If the problem is related to prescription drugs, check out decisions where the Board has held that the employee’s use of a prescription drug that played a part in the charged misconduct can be a substantial mitigating factor. Howard v. U.S. Postal Service, 723 MSPR 422 and Bond v Department of Energy, (1999).
Just last week the Federal Circuit court overturned a Board decision because MSPB had failed to consider medical evidence and made the point that the Board (and we assume arbitrators) are obligated to consider it even if it is generated after the employee’s removal. Here is an excerpt from that decision (Norris v. SEC) that is worth including in any defense you raise.
The USPS issued Malloy a notice of proposed removal on August 29, 2006; and she was ultimately removed effective October 6, 2006. Id. Malloy appealed her removal to the Board. At the hearing before the Board, Malloy submitted extensive medical evidence, including, inter alia, a post-removal report dated December 5, 2006, from Malloy’s physician who had treated her for severe recurrent major depression from September 26, 2006, to December 16, 2006. Id. at 1355. The report specifically linked Malloy’s inappropriate behavior to her medical condition. Id. In sustaining Malloy’s removal, the Board failed to explicitly address the medical evidence submitted by Malloy, though it noted that it had “reviewed her submissions.” Id. at 1356. We held that “when mental impairment or illness is reasonably substantiated, and is shown to be related to the ground of removal, this must be taken into account when taking an adverse action against the employee.” Id. Thus, although the Board stated that all of the relevant Douglas factors had been considered, because the Board failed to explicitly analyze Malloy’s medical evidence, we remanded the case for consideration of Malloy’s evidence (including the post-removal report) and “reapplication of the Douglas factors in light of this evidence.”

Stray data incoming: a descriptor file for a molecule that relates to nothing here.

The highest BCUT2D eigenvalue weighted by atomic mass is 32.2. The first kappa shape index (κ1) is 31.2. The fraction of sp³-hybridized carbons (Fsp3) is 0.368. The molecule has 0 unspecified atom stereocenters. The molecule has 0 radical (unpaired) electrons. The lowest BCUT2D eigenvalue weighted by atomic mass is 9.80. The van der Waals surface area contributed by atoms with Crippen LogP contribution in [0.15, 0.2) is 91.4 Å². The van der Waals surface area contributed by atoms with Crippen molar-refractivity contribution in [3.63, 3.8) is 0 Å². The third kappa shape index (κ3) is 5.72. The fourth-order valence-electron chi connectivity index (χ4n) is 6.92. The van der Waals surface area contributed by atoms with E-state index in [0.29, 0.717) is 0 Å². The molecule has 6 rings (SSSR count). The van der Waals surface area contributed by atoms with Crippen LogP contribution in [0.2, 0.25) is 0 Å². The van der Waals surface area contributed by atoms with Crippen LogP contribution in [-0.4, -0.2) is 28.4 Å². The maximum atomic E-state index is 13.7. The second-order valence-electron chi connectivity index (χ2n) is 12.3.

So, in this case the number 13 is a lucky one for union reps trying to defend employees from adverse actions.
The Douglas Factors:
(1) the nature and seriousness of the offense, and its relation to the employee’s duties, position, and responsibilities, including whether the offense was intentional or technical or inadvertent, or was committed maliciously or for gain, or was frequently repeated;
(2) the employee’s job level and type of employment, including supervisory or fiduciary role, contacts with the public, and prominence of the position;
(3) the employee’s past disciplinary record;
(4) the employee’s past work record, including length of service, performance on the job, ability to get along with fellow workers, and dependability;
(5) the effect of the offense upon the employee’s ability to perform at a satisfactory level and its effect upon supervisors’ confidence in the employee’s ability to perform assigned duties;
(6) consistency of the penalty with those imposed upon other employees for the same or similar offenses;
(7) consistency of the penalty with any applicable agency table of penalties;
(8) the notoriety of the offense or its impact upon the reputation of the agency;
(9) the clarity with which the employee was on notice of any rules that were violated in committing the offense, or had been warned about the conduct in question;
(10) potential for the employee’s rehabilitation;
(11) mitigating circumstances surrounding the offense such as unusual job tensions, personality problems, mental impairment, harassment or bad faith, malice or provocation on the part of others involved in the matter; and
(12) the adequacy and effectiveness of alternative sanctions to deter such conduct in the future by the employee or others.